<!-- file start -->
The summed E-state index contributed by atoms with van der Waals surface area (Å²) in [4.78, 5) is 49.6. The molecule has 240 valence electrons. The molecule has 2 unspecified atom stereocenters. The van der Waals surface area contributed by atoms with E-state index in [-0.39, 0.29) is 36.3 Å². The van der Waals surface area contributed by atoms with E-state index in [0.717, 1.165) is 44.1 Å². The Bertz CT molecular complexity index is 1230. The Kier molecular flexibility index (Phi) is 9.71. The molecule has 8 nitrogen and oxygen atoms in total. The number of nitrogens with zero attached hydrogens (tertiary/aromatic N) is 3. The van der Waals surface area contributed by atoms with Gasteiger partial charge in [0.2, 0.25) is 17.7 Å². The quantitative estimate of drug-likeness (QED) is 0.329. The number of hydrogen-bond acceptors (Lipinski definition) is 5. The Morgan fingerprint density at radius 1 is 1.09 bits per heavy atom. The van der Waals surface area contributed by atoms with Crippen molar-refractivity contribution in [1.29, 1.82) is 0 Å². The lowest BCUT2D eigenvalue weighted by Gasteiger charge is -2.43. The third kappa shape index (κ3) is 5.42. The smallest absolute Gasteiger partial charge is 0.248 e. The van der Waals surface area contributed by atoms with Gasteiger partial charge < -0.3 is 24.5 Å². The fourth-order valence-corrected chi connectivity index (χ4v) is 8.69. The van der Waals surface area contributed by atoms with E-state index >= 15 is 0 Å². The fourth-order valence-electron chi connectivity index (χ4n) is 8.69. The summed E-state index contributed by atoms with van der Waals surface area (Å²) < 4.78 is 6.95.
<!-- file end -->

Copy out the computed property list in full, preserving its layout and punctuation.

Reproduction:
The summed E-state index contributed by atoms with van der Waals surface area (Å²) in [4.78, 5) is 49.6. The molecule has 240 valence electrons. The molecule has 2 unspecified atom stereocenters. The van der Waals surface area contributed by atoms with E-state index in [-0.39, 0.29) is 36.3 Å². The van der Waals surface area contributed by atoms with E-state index in [0.717, 1.165) is 44.1 Å². The Bertz CT molecular complexity index is 1230. The Kier molecular flexibility index (Phi) is 9.71. The molecule has 8 nitrogen and oxygen atoms in total. The number of nitrogens with zero attached hydrogens (tertiary/aromatic N) is 3. The van der Waals surface area contributed by atoms with Gasteiger partial charge in [0.2, 0.25) is 17.7 Å². The quantitative estimate of drug-likeness (QED) is 0.329. The number of hydrogen-bond acceptors (Lipinski definition) is 5. The Morgan fingerprint density at radius 1 is 1.09 bits per heavy atom. The van der Waals surface area contributed by atoms with Crippen molar-refractivity contribution in [1.29, 1.82) is 0 Å². The lowest BCUT2D eigenvalue weighted by Gasteiger charge is -2.43. The third kappa shape index (κ3) is 5.42. The smallest absolute Gasteiger partial charge is 0.248 e. The van der Waals surface area contributed by atoms with Gasteiger partial charge < -0.3 is 24.5 Å². The fourth-order valence-corrected chi connectivity index (χ4v) is 8.69. The van der Waals surface area contributed by atoms with E-state index >= 15 is 0 Å². The fourth-order valence-electron chi connectivity index (χ4n) is 8.69. The summed E-state index contributed by atoms with van der Waals surface area (Å²) < 4.78 is 6.95.